Oct 27, 2014

12 key ways to make a college fair work for you

With the availability of virtual college fairs or other internet conferencing opportunities, it can be tempting to take a pass on the crowds and skip attending the annual gathering of colleges at the local community or convention center.

But that would be a mistake.  While sometimes hectic, college fairs present unique opportunities to make much more personal connections with colleges on your list.  And there’s no better way to establish a relationship than to start a face-to-face conversation.

There are a few basic rules, however.  First, lose your friends and don’t consider a college fair a social event. Do a little advance planning and strategize about schools you’re going to visit and what you’re going to say. 

Don’t wander the room aimlessly. Be purposeful and serious about the business of getting to know colleges. And take notes on what you have learned.

“Students shouldn’t just start at one end of the fair and work their way down a row of tables,” explained one veteran organizer. “They should target colleges in which they are interested and not waste time standing in long lines for colleges they know are visiting their high schools in coming weeks.”

And never miss an opportunity to make a good first impression.  It’s quite likely that the smiling face on the other side of the table will be among those reading your application.  So show your interest by returning the smile, making eye contact and being polite.

If a college fair is in your future, consider these 12 ways to make the experience work for you:
  • Register.  For fairs offering opportunities for online registrations, feel free to let them know you’re coming by signing up. Not only will it save time, but for some fairs you’ll be rewarded with a handy barcode you can use to leave contact information with college reps.
  • Print labels.  Print labels with your name, mailing and email addresses, phone number, high school, year of graduation, and area of academic interest—if you have one. Then use the labels to stick onto college-interest cards or lists. This simple tip will leave you more time to have “meaningful” conversations with college reps. And even if you know the fair is “automated,” bring a few labels as colleges frequently appear at the last minute and don’t always have access to the barcode system.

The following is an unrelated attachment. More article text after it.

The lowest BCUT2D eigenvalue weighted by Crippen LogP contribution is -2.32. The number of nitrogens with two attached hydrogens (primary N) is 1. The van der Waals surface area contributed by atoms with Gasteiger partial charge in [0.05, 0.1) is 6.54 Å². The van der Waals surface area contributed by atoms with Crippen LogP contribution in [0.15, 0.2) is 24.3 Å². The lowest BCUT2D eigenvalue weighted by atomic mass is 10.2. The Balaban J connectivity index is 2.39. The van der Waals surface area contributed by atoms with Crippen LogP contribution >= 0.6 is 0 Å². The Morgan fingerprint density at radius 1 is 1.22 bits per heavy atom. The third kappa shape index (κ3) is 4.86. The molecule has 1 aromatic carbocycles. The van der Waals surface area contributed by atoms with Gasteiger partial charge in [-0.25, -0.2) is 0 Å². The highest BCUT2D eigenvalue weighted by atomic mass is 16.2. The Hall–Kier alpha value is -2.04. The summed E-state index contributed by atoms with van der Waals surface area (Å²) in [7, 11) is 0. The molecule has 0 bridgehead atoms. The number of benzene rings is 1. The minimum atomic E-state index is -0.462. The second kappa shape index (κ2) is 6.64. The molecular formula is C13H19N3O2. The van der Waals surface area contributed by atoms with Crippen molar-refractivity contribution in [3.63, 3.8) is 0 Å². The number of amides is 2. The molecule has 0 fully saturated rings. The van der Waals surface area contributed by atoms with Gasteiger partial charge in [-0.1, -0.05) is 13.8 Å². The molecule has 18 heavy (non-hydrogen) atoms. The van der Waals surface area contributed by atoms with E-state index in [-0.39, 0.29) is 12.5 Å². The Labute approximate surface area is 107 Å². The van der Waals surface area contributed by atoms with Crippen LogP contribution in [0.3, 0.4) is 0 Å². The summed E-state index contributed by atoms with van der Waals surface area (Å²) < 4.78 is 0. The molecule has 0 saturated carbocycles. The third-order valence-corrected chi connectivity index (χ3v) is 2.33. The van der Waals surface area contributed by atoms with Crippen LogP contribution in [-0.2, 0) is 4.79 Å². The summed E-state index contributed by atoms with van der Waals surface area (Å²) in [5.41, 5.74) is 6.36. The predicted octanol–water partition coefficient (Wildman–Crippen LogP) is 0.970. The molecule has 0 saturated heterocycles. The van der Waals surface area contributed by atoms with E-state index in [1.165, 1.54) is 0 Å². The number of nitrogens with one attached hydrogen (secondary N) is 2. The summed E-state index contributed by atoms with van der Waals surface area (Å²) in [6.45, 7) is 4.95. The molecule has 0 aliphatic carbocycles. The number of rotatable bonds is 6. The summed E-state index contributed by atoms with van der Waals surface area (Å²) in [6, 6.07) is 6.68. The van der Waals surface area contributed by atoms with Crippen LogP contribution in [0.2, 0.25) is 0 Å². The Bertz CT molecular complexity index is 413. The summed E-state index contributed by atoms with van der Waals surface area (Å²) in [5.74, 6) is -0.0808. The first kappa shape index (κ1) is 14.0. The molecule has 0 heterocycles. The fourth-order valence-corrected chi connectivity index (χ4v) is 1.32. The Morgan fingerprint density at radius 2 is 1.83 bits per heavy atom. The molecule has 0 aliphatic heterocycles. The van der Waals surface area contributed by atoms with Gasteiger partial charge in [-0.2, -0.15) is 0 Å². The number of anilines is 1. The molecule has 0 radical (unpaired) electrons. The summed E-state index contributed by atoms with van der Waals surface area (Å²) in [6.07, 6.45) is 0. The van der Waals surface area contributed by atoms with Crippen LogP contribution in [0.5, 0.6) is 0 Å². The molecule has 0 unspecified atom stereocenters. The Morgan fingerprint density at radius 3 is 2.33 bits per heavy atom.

• Bring a backpack. Although many colleges are going “green” and don’t make as much print material available, a fair is still an opportunity to collect glossy brochures and handouts. Be prepared with a backpack or something similar to cart the stuff home.
  • Be organized. Draw up a list of colleges with which you intend to make contact. If a map is provided in advance, note locations in the conference hall and think about how you’ll get from one exhibit to another. 
  • Ask questions. Don’t look foolish by asking for information that’s readily available on the college website or in print materials.  Do a little research in advance of the fair and have 3 to 5 questions ready to ask on issues of importance to you. Probe for insight and ask follow-up questions to deepen your understanding.
  • Elevator pitch.  Every college applicant should have an “elevator pitch” in which you sum up interests, goals, qualifications, and what you might bring to a college community. But be aware that face time at a college fair will be limited, and the pitch should take less than a minute or no longer than an average elevator ride.
  • Explore. Try to visit with schools you might not have considered or whose names seem less familiar to you. Fairs offer low-risk opportunities for broadening your horizons.
  • Attend information sessions.  Many fairs offer workshops for you to learn more about college search, application completion or financial aid.  This is your chance to ask questions and become better informed about the application process in general.
  • Take notes.  Bring a pen and notebook or a smartphone/tablet.  Fairs can be chaotic, but try to take a minute to make note of any information you think is important.  It may be a detail you want to follow-up later or you may hear something that makes a school especially attractive to you.   These tidbits of information can be very useful when it comes to answering the question of why you want to attend a particular college.
  • Get business cards. For those schools in which you know you are interested or those schools where you made a great connection with the rep, get a business card. Follow-up with a brief email after the event referring to your conversation. Thank you notes are always appreciated.
  • Sort through the material. After you get home, sort through the information you received. Read it even. Then use this information as a basis for further exploration—check out websites, get on mailing lists, or plan a campus visit.
  • Start early. Don’t wait until fall of senior year to attend your first college fair. Get familiar with the “fair scene” by visiting local events early in your high school career.

No comments:

Post a Comment